The Star Beacon; Ashtabula, Ohio

World, nation, state

January 10, 2014

Ohio’s schools still get C’s on private report card

Here’s more ho-hum news on Ohio’s education system: The state earned five C’s and an A on a national report card released Thursday.

That’s pretty much unchanged from last year’s analysis by Education Week, a national newspaper whose annual report cards for the nation look into student achievement, teacher quality, education financing and other areas.

“The Quality Counts report tells us what we already knew. We have to do a better job educating our children,” said John Charlton, spokesman for the Ohio Department of Education.

“We have a literacy problem — 27,000 third-graders were not reading at grade level, 40 percent of our high-school graduates attending public colleges and universities must take remedial courses, and 18 percent can’t pass the Armed Services Vocational Aptitude Battery” given to military applicants.

An analysis that accompanies the state-by-state report cards for 2014 focuses on student learning and education finance, concluding that it’s too soon to gauge the impact of a number of forces affecting the nation’s schools, including Common Core academic standards, increasingly polarized politics on education issues, and new technologies reshaping how learning is delivered.

“There can be little doubt that the environment in which public schools operate is more complex today than ever before,” said Christopher B. Swanson, vice president of Editorial Projects in Education, the nonprofit organization that publishes Education Week.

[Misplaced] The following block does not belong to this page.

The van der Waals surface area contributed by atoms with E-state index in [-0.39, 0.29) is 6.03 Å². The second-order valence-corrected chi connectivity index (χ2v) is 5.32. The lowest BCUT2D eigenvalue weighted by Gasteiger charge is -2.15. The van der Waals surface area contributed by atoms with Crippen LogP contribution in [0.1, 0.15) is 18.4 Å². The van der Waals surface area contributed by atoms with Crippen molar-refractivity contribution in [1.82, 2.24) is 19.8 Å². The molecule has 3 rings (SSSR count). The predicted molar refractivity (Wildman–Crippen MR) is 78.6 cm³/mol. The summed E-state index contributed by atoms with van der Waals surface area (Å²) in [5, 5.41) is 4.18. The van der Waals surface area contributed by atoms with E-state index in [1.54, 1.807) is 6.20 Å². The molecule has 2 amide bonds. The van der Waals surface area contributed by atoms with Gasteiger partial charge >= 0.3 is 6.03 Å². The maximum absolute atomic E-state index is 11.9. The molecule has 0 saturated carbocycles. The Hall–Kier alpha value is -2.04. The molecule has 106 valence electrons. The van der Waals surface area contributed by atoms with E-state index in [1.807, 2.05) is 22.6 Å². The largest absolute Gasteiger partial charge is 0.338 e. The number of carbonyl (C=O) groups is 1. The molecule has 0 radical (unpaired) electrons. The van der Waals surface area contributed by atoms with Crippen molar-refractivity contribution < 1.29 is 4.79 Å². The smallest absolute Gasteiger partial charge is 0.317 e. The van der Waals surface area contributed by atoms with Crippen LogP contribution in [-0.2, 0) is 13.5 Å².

“With more pressure to perform and expanded options available to students and their families, business as usual is no longer good enough for local school leaders, who must fundamentally rethink how their school systems operate,” Swanson said.

In Ohio, educators are busy implementing the state’s new third-grade reading guarantee, Common Core academic standards, online assessments and teacher evaluations, while many districts seek additional state aid through grants from the new Straight A Fund.

“The third-grade reading guarantee is our No. 1 priority. Students who can read by the end of third grade control their education destiny. If you socially promote kids, they are more likely to drop out,” Charlton said. “But all these things are geared toward making students more successful.”

At the same time, students in Ohio and many other states have more educational options, including privately operated, tax-funded charter schools and state-funded vouchers for private-school tuition.

The report cards focus on six areas, but only three were updated for 2014: chances for success; K-12 achievement; and school finance.

The findings show that Ohio continues to struggle to close learning gaps between poor students and those living above the poverty level, and with equity in school funding.

Ohio ranked 39th in the range of per-pupil spending in poor and wealthy school districts, a spread of more than $5,200.

On test scores, the average Ohio student did well on national assessments.

Ohio ranked 10th in the percentage of fourth-graders scoring proficient or better in math.

Yet students living in poverty continue to lag. The state ranked 36th in the gap in scores on the fourth-grade math test.

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